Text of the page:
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LPIC-3 Exam 303

Linux Security: Mastering sysctl and sysctl.conf

By April 25, 2018November 18th, 2018No Comments

Mastering sysctl and sysctl.confMuch of what we can do in securing our Linux host will require us changing configuration parameters in the procfs. The procfs in normally mounted below the /proc directory on our system and is a temporary  file-system of type proc. The contents present the running configuration of our server. Much of the procfs is read-only and cannot be changed, even by the root user, but some elements can be written to by root. It is these elements that we will look at and see their impact on hardening our Linux system. To truly manage the security of the system we have to learn the skills of Mastering sysctl and sysctl.conf.

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Mastering sysctl and sysctl.conf

To understand the procfs we will first view the mountpoint /proc. We can use the mount command for this but we can also query the procfs directly. Current mounts are stored in the file /proc/self/mounts. These have links to it in the form of /proc/mounts and /etc/mtab. The mount command processes data directly from the file /proc/self/mounts. In the example we use grep to search this file for lines beginning with proc.

$ grep '^proc' /proc/self/mounts
 proc /proc proc rw,nosuid,nodev,noexec,relatime 0 0

Reading from left to right, the output shows that the proc device, the procfs, is mounted to the directory /proc. The 3rd entry shows that the file-system type is proc. Following this we have a comma delimited list of mount options before the final fields of 0 and 0, indicating that the file-system is not backed up or checked on system boot.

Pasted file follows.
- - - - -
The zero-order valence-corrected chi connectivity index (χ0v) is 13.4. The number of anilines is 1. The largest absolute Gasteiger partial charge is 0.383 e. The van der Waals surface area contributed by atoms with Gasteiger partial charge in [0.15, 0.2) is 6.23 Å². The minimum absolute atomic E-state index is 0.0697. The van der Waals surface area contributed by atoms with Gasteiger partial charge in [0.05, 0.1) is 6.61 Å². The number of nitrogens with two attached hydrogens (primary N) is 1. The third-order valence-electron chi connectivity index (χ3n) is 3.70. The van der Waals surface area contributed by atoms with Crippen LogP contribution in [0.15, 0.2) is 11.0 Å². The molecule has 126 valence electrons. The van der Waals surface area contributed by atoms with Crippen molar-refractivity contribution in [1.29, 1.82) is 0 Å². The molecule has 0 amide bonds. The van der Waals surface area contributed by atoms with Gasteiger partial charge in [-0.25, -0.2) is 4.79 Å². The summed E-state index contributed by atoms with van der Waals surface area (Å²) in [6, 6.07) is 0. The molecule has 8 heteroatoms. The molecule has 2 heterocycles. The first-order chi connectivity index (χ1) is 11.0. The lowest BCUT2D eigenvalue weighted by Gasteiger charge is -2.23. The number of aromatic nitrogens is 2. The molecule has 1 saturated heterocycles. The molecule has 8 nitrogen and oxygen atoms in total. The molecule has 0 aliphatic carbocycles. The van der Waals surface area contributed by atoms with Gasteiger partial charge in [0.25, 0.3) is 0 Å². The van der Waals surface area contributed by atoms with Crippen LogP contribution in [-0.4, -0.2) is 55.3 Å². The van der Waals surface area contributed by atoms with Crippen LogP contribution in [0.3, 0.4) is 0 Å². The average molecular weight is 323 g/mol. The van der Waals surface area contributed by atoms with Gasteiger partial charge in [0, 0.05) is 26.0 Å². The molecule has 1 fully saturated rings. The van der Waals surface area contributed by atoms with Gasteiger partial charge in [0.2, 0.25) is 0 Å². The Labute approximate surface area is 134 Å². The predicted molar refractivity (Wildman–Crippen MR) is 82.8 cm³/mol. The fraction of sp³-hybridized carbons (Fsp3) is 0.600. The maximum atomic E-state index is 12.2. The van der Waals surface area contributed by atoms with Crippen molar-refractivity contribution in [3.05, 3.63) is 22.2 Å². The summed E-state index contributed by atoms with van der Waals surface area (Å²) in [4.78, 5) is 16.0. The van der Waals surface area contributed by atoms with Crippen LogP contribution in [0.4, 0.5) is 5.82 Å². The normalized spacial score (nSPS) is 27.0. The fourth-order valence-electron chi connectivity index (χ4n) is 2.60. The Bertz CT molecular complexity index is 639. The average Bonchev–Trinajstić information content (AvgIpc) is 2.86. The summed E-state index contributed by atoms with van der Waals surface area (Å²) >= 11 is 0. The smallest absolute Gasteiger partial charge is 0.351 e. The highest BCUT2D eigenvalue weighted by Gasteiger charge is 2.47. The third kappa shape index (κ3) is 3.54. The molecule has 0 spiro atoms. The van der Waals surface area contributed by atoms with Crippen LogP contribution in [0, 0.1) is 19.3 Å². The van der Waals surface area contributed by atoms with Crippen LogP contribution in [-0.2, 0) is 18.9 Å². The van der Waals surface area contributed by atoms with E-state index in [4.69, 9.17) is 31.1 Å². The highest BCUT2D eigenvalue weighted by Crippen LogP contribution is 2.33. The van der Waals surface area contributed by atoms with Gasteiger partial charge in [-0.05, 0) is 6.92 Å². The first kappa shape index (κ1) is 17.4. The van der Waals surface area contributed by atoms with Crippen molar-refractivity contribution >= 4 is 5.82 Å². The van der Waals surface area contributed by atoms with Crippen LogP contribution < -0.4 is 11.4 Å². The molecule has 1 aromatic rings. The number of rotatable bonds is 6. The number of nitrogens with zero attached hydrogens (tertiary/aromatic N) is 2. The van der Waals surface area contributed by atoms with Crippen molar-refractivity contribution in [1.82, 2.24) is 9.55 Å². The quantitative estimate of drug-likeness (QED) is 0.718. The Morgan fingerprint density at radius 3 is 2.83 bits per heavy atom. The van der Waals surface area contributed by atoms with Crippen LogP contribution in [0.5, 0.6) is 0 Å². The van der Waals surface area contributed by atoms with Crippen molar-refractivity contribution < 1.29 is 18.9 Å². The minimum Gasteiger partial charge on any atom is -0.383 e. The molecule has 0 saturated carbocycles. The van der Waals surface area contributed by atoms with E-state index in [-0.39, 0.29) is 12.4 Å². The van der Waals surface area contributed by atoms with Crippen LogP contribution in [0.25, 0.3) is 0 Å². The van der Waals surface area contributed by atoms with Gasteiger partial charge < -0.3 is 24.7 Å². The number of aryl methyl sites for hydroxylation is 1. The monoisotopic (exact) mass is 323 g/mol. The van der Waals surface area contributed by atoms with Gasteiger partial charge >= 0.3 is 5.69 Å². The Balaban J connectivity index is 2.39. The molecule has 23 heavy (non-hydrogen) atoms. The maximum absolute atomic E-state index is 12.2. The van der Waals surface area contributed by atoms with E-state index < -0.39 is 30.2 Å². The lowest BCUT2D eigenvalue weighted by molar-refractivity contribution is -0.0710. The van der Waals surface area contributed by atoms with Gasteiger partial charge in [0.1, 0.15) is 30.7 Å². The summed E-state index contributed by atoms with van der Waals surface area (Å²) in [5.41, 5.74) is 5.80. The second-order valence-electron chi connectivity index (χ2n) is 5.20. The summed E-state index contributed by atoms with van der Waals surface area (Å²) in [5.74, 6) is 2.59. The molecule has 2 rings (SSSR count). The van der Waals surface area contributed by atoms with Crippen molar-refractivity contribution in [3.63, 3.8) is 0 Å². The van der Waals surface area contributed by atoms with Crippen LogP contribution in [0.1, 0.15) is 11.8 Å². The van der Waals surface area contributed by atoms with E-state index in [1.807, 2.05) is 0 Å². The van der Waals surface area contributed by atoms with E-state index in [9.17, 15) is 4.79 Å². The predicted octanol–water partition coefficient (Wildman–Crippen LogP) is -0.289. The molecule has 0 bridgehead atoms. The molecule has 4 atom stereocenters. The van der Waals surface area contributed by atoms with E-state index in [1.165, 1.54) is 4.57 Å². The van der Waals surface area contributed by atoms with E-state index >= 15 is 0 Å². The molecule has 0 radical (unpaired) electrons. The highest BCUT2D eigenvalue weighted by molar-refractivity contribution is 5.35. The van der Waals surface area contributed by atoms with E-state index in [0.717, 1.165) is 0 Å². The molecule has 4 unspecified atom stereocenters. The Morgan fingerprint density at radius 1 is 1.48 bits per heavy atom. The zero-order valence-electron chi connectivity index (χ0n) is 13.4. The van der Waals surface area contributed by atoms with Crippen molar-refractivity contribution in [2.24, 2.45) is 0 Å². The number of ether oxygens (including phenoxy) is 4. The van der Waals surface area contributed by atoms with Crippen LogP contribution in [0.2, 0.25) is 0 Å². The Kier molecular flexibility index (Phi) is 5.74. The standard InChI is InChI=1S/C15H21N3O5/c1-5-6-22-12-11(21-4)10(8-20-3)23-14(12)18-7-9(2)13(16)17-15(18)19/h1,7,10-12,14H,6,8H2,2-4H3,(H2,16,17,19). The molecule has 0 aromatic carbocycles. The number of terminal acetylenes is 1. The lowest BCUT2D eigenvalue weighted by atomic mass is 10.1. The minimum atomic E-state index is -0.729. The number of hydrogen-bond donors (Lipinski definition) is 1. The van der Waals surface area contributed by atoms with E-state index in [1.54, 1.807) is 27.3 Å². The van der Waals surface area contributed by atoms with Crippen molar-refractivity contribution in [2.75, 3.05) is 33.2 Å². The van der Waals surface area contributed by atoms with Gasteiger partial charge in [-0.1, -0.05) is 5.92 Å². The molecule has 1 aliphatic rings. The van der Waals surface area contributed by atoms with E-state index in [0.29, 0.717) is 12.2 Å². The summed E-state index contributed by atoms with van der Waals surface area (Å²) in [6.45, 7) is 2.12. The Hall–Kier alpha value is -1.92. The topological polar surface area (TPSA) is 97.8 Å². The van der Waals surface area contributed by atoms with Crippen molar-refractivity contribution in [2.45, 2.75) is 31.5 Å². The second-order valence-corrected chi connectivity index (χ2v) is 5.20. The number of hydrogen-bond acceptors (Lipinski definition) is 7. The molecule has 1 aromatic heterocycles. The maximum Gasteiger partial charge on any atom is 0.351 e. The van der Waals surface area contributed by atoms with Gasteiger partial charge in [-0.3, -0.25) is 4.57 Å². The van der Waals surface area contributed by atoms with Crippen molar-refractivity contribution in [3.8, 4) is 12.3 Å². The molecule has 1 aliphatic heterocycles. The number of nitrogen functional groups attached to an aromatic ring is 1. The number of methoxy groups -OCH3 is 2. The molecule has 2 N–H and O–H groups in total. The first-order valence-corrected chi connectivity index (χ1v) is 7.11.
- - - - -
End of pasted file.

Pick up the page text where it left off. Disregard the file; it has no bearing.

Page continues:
To view the files that link to /proc/self/mounts we can use the find command. As we already know, the symbolic links are located in the /etc and /proc directories, the example  used limits the search to just these 2 directories:

$ find -L  /etc /proc -maxdepth 1 -samefile /proc/self/mounts -exec ls -l {} \; \
 2>/dev/null
 lrwxrwxrwx. 1 root root 17 Mar  2 14:59 /etc/mtab -> /proc/self/mounts
 lrwxrwxrwx. 1 root root 11 Apr 24 11:23 /proc/mounts -> self/mounts

The option -L is used with find allowing us to follow symbolically linked files. We need this option to allow us to test that the link is pointing to the same file as our target. We set this up with -samefile /proc/self/mounts. The -maxdepth 1 option limits the search to the directories we specify. To view more details on the procfs you may use the man pages.

$ man 5 proc

The parameters that we can control are located in the /proc/sys directory and below. Using the tree command we can list the this structure. If you do not have the tree command then you can install the package, with either sudo yum install tree or sudo apt install  tree depending on your distribution. The option -L 1 limits the listing to just the top level. This works here for the graphic keeping it small. Feel free to omit the option to see a complete listing on your own systems.

$ tree -L 1 /proc/sys

To read the settings for the NIS domain name of your system, as an example, we can read the file /proc/sys/kernel/domainname file or key:

$ cat /proc/sys/kernel/domainname
 (none)

On my system this is currently has a value of (none) as you see. This is the NIS Domain Name and NOT the DNS Name of your system

The NIS Domain Name is not the same as your DNS Name. We use the NIS Domain Name here as a simple example to work with. In practical terms, NIS is less used these days so setting of this is purely for example. If you are not using NIS setting the Domain Name here will have no adverse effect on your system.

Another way of reading this value would be by using the tool sysctl. We can read all keys and their values with the -a option:

$ sysctl -a

The output is very verbose, 732 lines on my system. To drill down a little further we can use the –pattern option or its short form of -r along with -a:

$ sysctl -ar 'domainname'
 kernel.domainname = (none)

We now only see the one key and its value. If we want to see the value only, useful when we know the result delivers just one key add in the option -n:

$ sysctl -anr 'domainname'
 (none)